Mapache returned earlier this summer with the release of Roscoe’s Dream, the Los Angeles duo’s third, and tightest, LP to date. Comprised of Sam Blasucci and Clay Finch, we described their sound in 2017 as something akin to “a blazed up Everly Brothers” — something the pair make good on in 2022, via their debut Lagniappe Session. Here, Mapache pay tribute to Don and Phil’s “Always It’s You”, originally cut by the brothers in 1960 as a b-side. Next up is a faithful cover of Gillian Welch and David Rawlings’ “You Only Have Your Soul”, a tune found on the second volume of Welch’s lost songs collection, Boots No. 2.
Alex Izenberg resurfaced this past May with the release of his third full-length, I’m Not Here. Introspective and impressionistic, it’s an album that defies easy categorization. This is both a testament to Izenberg’s idiosyncratic pop-craft, and the sonic palette set forth by producer Greg Hartunian, with an assist from Dirty Projectors’ Dave Longstreth. For this, his second Lagniappe Session, the singer-songwriter reflects on the nature of impermanence via a cover of Jim Croce’s 1972 hit single, “Time In A Bottle”. Fast-forward to present day and we find Izenberg paying tribute to Fleet Floxes’ “I’m Not My Season”, culled from the group’s 2020 lp, Shore.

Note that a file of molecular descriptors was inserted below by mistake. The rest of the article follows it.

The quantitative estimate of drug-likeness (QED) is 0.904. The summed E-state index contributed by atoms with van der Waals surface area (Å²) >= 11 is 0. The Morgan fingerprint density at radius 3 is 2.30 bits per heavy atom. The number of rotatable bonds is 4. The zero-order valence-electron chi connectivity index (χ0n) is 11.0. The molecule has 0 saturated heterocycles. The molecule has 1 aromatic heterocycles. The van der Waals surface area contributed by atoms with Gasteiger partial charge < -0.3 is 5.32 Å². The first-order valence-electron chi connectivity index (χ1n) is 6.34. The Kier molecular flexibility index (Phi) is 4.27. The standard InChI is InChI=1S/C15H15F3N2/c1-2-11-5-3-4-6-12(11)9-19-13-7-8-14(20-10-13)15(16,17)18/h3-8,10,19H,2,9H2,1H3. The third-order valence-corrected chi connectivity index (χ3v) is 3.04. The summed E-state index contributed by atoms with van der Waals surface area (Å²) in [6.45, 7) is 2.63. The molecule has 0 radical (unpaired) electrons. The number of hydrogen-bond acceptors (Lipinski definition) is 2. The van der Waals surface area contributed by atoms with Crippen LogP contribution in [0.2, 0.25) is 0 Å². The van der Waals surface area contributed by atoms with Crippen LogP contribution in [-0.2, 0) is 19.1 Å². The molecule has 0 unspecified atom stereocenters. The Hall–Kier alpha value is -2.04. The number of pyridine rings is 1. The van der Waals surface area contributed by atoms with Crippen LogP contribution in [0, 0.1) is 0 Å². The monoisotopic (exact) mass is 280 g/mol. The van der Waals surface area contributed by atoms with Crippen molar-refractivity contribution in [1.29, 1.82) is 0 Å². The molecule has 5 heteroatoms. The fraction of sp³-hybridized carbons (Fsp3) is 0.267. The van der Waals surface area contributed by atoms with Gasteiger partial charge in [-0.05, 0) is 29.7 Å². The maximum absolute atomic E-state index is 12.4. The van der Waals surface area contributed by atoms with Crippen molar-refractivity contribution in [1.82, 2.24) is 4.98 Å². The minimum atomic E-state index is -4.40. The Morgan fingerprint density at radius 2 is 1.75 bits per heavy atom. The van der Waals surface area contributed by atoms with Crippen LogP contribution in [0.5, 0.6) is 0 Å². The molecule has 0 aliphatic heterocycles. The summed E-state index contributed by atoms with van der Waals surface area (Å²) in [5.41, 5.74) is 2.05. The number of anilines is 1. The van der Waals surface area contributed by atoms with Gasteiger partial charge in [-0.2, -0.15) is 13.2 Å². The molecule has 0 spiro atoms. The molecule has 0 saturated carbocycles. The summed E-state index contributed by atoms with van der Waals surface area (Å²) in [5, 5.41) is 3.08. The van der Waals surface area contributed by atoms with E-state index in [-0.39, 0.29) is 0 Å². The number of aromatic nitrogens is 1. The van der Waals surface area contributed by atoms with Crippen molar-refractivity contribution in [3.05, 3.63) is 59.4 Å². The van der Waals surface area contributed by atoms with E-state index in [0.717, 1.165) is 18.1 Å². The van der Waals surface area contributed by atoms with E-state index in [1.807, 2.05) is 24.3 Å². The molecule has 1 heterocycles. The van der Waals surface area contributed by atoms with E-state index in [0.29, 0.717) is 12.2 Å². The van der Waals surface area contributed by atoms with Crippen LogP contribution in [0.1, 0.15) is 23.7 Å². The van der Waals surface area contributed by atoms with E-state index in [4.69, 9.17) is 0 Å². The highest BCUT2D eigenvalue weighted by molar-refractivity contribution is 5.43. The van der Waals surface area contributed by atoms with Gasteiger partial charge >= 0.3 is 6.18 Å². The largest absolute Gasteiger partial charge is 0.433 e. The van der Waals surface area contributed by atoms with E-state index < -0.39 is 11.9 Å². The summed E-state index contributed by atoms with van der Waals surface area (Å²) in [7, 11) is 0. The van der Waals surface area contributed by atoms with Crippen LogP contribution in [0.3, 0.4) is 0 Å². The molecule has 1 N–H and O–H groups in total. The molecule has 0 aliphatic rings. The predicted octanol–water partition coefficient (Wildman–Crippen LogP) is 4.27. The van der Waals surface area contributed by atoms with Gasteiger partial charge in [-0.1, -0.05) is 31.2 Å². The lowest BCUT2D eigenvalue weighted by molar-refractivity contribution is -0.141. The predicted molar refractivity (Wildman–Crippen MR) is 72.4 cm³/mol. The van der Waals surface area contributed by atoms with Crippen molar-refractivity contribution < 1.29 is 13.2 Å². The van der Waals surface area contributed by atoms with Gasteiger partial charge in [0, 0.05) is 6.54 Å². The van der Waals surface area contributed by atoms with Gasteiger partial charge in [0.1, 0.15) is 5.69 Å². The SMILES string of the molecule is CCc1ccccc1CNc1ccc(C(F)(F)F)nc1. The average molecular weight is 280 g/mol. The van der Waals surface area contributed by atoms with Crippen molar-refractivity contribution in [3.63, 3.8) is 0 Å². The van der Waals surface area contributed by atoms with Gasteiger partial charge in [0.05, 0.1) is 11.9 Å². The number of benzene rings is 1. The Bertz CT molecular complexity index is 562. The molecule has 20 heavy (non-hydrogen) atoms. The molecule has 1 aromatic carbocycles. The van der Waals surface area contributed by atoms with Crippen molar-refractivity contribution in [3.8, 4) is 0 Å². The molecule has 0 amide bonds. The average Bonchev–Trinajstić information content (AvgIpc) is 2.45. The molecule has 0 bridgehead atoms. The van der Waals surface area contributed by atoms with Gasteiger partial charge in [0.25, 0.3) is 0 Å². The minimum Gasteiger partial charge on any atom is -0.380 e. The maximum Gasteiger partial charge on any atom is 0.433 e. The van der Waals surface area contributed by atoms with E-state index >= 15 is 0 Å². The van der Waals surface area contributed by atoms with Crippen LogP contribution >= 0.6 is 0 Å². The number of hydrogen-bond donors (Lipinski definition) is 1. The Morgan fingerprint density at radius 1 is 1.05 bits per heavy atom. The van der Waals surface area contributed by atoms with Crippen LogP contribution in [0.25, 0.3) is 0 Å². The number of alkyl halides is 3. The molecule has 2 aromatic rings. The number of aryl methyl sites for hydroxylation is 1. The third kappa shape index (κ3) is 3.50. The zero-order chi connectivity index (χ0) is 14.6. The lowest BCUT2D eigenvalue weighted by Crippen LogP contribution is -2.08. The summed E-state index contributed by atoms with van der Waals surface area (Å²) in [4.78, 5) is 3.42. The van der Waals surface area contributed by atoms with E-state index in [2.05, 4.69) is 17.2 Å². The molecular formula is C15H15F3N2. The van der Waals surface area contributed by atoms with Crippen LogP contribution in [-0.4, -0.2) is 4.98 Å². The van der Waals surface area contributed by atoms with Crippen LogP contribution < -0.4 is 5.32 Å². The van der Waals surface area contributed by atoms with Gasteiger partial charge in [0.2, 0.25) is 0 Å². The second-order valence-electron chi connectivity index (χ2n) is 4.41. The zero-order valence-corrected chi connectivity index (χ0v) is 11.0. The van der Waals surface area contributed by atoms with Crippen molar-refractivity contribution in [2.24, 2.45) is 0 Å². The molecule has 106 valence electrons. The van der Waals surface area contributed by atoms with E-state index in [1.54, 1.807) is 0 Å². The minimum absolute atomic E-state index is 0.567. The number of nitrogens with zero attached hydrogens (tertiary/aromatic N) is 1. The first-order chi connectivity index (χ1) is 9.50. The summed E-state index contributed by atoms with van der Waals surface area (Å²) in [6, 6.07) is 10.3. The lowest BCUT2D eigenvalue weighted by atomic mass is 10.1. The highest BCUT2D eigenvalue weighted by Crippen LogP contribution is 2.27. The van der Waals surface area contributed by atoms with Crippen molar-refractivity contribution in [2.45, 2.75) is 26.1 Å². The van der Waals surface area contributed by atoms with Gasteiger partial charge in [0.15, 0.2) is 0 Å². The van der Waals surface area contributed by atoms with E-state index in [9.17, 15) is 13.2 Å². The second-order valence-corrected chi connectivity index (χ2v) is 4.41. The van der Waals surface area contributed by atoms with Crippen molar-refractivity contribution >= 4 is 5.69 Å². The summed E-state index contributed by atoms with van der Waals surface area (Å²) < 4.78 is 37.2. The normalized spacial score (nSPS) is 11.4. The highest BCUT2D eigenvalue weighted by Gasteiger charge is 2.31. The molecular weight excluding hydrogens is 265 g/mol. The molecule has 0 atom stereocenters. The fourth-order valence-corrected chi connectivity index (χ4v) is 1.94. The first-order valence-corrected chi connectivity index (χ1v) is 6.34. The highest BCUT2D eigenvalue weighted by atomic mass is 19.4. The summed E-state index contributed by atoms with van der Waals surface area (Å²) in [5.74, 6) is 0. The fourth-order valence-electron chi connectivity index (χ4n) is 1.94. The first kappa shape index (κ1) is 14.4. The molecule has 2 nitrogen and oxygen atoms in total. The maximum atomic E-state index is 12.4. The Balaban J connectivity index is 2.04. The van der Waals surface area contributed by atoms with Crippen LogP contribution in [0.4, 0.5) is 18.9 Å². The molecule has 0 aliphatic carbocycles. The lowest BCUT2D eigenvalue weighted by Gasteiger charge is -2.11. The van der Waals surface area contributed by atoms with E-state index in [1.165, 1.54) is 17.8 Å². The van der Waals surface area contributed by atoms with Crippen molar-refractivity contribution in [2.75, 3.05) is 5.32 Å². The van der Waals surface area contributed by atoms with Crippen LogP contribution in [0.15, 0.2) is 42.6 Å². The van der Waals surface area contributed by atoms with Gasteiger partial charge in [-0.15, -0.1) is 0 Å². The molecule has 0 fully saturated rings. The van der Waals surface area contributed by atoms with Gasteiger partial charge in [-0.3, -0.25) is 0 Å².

On Dizzy Demos: 2 Tickets to Cheeseburger in Paradise, songwriter Mike Polizze reveals the ramshackle core of his solo debut Long Lost Solace Find, collecting demos and outtakes from the album’s original sessions. The former Purling Hiss frontman’s songs shine in nascent form, tugging at threads that connect to country rock, glam, and classic loner folk. For his first ever Lagniappe Session, Polizze keeps things similarly direct and locked in, with two sparse traditional songs.